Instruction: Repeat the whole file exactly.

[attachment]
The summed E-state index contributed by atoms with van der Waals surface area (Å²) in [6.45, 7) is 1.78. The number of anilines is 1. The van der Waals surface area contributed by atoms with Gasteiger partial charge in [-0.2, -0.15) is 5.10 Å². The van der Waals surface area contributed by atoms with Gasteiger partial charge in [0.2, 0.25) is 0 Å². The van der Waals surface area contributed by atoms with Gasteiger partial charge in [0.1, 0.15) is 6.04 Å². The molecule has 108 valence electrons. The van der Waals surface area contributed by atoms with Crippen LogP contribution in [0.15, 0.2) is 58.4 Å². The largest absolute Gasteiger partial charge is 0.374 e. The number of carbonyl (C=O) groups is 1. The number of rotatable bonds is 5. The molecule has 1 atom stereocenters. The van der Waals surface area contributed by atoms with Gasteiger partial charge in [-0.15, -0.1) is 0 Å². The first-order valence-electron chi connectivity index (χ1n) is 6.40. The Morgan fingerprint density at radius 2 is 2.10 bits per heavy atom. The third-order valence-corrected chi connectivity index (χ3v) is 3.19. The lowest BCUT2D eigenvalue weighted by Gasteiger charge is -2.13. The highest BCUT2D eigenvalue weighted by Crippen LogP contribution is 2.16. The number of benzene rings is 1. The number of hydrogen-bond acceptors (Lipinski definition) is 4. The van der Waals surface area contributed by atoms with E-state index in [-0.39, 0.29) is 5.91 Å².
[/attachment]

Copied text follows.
The summed E-state index contributed by atoms with van der Waals surface area (Å²) in [6.45, 7) is 1.78. The number of anilines is 1. The van der Waals surface area contributed by atoms with Gasteiger partial charge in [-0.2, -0.15) is 5.10 Å². The van der Waals surface area contributed by atoms with Gasteiger partial charge in [0.2, 0.25) is 0 Å². The van der Waals surface area contributed by atoms with Gasteiger partial charge in [0.1, 0.15) is 6.04 Å². The molecule has 108 valence electrons. The van der Waals surface area contributed by atoms with Crippen LogP contribution in [0.15, 0.2) is 58.4 Å². The largest absolute Gasteiger partial charge is 0.374 e. The number of carbonyl (C=O) groups is 1. The number of rotatable bonds is 5. The molecule has 1 atom stereocenters. The van der Waals surface area contributed by atoms with Gasteiger partial charge in [-0.15, -0.1) is 0 Å². The first-order valence-electron chi connectivity index (χ1n) is 6.40. The Morgan fingerprint density at radius 2 is 2.10 bits per heavy atom. The third-order valence-corrected chi connectivity index (χ3v) is 3.19. The lowest BCUT2D eigenvalue weighted by Gasteiger charge is -2.13. The highest BCUT2D eigenvalue weighted by Crippen LogP contribution is 2.16. The number of benzene rings is 1. The number of hydrogen-bond acceptors (Lipinski definition) is 4. The van der Waals surface area contributed by atoms with E-state index in [-0.39, 0.29) is 5.91 Å².